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Premature labour is a relatively common event, occurring in around 7 – 10% of all pregnancies. It is officially defined as labour which occurs before the baby reaches 37 weeks of gestation. Babies who are born early can develop a range of health related complications. However, advances in the management of prematurity have meant that survival rates are extremely high, particularly for babies who reach 30 weeks. Even before that stage, babies who are able to progress to 26 weeks gestation still have around a 25% chance of surviving without any long term effects.
It can be very difficult to identify why premature labour has occurred or why the membranes have ruptured. Many times premature labour is passed off as “one of those things”.
The answer is we don’t really understand the mechanisms involved in the onset of labour. It is thought that the baby is responsible for sending a hormonal message which acts as a catalyst for labour to commence. This may be generated from the baby’s lungs as a sign that they are ready to start breathing independently and they no longer rely on the umbilical cord to deliver to them, oxygenated blood. Another theory is that the placenta secretes hormones, or, that the mother’s vagina and cervix produce higher levels of a particular protein just before labour starts.
There is a range of factors which increase the likelihood of a baby being born premature, though these are not absolute. Even when no risk factors are present, babies can still be born early. Around half of the mothers who deliver their baby prematurely do not have any known risk factors.
Labour can be started in the maternity unit by the midwife or obstetrician artificially rupturing the membranes (ARM) and sometimes, starting a Syntocinon drip. This is a hormone which makes the uterus contract and initiates labour. Vaginal delivery follows in most cases, unless the baby becomes distressed or the labour fails to progress; in which case a caesarian section delivery of the baby occurs.
Caesarian section delivery may be planned before a baby reaches term. For example, when a mother is unwell, has Preeclampsia, diabetes or placental insufficiency then caesarian section can become the safest option, even if the baby has not yet reached full term.
During the delivery of a premature baby, where possible, a paediatrician is present. If breathing assistance or resuscitation is required, then time is an important factor. Ensuring the baby is well oxygenated, accurately assessing its Apgar score and giving medications which can initiate respirations are all factors which require immediate, specialist attention.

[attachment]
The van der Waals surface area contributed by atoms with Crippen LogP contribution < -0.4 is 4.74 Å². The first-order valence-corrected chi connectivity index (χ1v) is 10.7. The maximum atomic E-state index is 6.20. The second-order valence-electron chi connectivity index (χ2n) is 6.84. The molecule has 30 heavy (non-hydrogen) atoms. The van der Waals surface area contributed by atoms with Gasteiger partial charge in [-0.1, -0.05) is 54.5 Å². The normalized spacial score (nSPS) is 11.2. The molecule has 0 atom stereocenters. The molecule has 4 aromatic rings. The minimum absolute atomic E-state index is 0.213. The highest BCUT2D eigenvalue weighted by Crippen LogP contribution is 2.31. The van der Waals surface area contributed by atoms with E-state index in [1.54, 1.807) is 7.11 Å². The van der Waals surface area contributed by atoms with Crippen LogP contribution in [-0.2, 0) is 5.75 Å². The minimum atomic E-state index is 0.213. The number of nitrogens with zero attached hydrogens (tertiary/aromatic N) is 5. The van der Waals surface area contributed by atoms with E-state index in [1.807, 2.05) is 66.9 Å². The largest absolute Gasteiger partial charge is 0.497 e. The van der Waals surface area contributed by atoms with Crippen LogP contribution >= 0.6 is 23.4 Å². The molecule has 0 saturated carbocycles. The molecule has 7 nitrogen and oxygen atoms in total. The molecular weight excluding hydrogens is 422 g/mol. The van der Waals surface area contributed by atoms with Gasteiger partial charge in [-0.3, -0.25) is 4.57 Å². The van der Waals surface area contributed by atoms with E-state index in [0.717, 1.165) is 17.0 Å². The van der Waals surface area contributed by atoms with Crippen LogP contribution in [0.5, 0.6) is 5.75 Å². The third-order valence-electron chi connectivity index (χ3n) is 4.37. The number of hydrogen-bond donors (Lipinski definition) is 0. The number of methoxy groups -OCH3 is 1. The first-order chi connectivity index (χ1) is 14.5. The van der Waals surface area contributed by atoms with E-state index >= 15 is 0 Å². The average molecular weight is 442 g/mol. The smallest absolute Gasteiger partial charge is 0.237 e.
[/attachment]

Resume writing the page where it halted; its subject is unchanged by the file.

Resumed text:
If a mother suspects she is going into premature labour, it is imperative that she contacts her midwife, obstetrician or the labour ward of the closest hospital. Labour can be halted in many cases, stopping it from progressing. However, if the membranes have ruptured and the cervix is already dilated, holding off labour is impossible. Steroid medication can be given to the mother to help with maturing her baby’s lungs. This helps to avoid the need for ventilation and supports the baby towards breathing independently.
Bed rest is another standard recommendation for threatened premature labour. Ideally, this is done at home with support provided by partners, friends and family. However, if the baby needs close monitoring and it is impossible for the mother to receive practical support at home, hospitalisation becomes necessary. Avoiding sexual intercourse is also important as this can initiate labour and contractions, particularly in women with a sensitive cervix.
Treatment for prematurity depends on the gestation of the baby. Very premature babies need help with their breathing and may need to be ventilated. This is because their lungs are immature and not capable of independently expanding and deflating.
Again, this depends on the extent of prematurity and the factors relating to why it occurred. Some babies need to remain in hospital for months following their premature birth, and others for only a few weeks.
Remember, in the majority of premature births, there is nothing a mother could have done to prevent it from occurring. Guilt has no part in coming to terms with having a premature baby.